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Summary: An American film prepared by the Clarke Equipment Company, manufacturers of fork lift trucks, illustrating that a fork lift truck may be driven safely if the driver uses common-sense and is aware of the limitations imposed by differing loads.
Description: Film opens with a boy riding a bicycle with hands waving in the air as he speeds past laughing, looking at his mother, and crashes head on with a car. “Look no teeth”, says the commentator. The boy grows up physically if not mentally, obtains a job as a fork lift truck, crashing this time into a train of pallets, scattering the load everywhere. His supervisor despairs. The commentator observes that “anybody who drives a car can drive a fork lift truck, but only a screwball does it the way a cowboy does.” Such tactics do not achieve anything, they seem to get away with it but upset and injure many workers. Training on the job is not practical for safety reasons but is carried out with a series of specially constructed obstacle courses. The film concentrates on good driving techniques and makes frequent analogies to car controls. Fork lift truck front wheels do not turn, only the back wheels turn to enhance manoeuvrability, and is the major difference from a car.
Specialised attachments in lieu of the two front forks are available for loads not placed on pallets. A steady, variable speed is essential and is provided by the Dynatorc drive control which has no gearbox, just a single lever control for a precise variable speed. Safety is simply a mental attitude and it starts with maintenance. The fork lift truck is maintained – as throughout the Army – by engineers in the Service Section, but it is the duty of the driver to conduct a daily check up, oil, grease, etc. reporting any defects to the Duty NCO before starting work. The commentator lists a series of rules supplemented with film clips of accidents resulting from a failure to adhere to them: look where you are going, forwards or backwards; avoid sudden stops; park on the level with lowered forks; never descend a ramp with the load in front; tilt load backwards before moving to shift centre of gravity towards centre of fork lift; no passengers; speeding round corners causes loads to fall off. Another film clip features a box car lorry backed up to a platform, loading with a fork lift truck stacking pallets inside. The lorry moves forward a few feet as the fork lift driver, unaware of this movement, reverses out of the lorry falling into the gap thus created and is killed.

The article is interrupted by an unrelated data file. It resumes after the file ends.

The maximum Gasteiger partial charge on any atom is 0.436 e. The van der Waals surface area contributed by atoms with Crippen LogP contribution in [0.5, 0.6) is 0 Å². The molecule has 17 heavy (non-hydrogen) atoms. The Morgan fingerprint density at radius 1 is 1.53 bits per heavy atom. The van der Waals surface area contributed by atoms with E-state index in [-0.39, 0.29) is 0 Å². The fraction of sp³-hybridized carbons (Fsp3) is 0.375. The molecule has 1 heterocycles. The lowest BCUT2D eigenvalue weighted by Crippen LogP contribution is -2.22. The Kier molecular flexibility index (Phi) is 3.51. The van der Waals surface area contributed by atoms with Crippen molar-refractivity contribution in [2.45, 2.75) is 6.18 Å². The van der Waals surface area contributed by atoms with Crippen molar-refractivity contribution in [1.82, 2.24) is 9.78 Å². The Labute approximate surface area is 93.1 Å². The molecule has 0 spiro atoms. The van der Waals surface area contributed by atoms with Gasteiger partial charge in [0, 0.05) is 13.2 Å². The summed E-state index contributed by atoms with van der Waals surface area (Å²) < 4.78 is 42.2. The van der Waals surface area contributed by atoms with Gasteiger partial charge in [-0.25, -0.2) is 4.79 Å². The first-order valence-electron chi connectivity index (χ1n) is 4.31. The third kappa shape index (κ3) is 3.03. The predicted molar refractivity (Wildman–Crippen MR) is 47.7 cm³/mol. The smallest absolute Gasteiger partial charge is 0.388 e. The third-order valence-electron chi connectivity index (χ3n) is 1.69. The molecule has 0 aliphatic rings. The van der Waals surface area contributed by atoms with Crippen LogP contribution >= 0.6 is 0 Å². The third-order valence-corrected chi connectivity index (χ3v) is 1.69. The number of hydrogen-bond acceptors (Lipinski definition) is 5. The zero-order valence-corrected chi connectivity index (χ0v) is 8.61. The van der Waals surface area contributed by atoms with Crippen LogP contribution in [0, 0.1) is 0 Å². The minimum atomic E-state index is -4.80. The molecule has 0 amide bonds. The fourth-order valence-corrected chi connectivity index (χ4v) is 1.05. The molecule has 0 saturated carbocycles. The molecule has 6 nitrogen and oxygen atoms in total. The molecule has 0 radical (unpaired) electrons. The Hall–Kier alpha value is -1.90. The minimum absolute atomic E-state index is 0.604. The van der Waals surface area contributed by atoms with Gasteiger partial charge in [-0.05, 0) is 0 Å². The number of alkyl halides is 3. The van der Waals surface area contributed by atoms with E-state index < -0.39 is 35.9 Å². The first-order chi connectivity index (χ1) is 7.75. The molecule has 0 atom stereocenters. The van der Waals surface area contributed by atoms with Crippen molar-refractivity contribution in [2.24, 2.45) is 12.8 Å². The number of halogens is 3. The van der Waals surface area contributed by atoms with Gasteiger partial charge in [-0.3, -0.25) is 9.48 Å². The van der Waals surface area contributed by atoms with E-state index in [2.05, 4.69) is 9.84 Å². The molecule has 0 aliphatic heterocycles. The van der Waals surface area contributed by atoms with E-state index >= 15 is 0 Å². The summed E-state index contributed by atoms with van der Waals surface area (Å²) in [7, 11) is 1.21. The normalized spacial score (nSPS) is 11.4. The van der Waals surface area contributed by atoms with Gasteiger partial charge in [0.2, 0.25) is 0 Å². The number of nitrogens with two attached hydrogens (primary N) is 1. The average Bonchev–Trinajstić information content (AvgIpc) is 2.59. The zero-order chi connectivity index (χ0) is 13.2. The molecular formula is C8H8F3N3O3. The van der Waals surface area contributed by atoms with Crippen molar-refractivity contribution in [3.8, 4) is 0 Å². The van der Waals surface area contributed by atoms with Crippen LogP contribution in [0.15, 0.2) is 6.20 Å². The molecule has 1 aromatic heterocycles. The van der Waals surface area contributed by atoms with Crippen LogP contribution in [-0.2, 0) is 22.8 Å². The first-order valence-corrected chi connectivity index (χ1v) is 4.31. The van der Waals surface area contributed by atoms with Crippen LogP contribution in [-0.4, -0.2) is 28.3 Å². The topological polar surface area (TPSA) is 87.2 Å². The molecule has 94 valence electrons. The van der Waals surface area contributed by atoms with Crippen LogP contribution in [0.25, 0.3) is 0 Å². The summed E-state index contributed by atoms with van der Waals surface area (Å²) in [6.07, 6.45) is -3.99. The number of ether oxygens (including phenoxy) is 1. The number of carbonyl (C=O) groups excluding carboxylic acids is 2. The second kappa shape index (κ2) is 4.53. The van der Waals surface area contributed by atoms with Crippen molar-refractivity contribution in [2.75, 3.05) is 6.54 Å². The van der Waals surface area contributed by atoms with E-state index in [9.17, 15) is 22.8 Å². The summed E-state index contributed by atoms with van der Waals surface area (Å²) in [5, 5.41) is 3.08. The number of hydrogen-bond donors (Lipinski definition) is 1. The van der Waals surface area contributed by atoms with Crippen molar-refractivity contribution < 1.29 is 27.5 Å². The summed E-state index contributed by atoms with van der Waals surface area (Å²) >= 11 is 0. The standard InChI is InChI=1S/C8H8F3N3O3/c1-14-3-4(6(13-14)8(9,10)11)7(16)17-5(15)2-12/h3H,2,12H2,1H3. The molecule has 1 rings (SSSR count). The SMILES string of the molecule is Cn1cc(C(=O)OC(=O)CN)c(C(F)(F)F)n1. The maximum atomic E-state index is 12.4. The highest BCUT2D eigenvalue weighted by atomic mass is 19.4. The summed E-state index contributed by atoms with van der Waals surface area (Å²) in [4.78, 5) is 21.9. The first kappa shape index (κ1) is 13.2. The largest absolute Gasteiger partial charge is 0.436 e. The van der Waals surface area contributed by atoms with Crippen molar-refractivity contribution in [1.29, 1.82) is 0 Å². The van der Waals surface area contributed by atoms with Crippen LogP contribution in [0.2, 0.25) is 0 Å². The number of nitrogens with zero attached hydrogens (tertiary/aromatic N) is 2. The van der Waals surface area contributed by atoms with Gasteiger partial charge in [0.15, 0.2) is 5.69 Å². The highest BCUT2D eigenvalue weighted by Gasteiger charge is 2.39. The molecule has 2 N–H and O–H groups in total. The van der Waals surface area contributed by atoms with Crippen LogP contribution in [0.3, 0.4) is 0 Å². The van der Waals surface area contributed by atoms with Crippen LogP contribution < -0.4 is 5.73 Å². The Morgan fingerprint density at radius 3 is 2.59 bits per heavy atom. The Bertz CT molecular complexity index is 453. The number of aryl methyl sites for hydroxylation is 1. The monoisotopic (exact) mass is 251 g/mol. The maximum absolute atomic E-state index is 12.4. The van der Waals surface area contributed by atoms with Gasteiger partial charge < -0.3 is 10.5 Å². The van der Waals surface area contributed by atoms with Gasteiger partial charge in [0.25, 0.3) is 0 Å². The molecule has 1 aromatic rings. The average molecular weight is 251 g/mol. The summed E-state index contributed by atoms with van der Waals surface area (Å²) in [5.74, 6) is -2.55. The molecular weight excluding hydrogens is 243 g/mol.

The film closes as our “cowboy”, looking at a pretty girl this time, crashes yet again with another vehicle. The message “only fools break safety rules – safety saves, it may save you” appears in large print on the screen, followed by
“Look to Clarke for better materials, handling methods and machines”.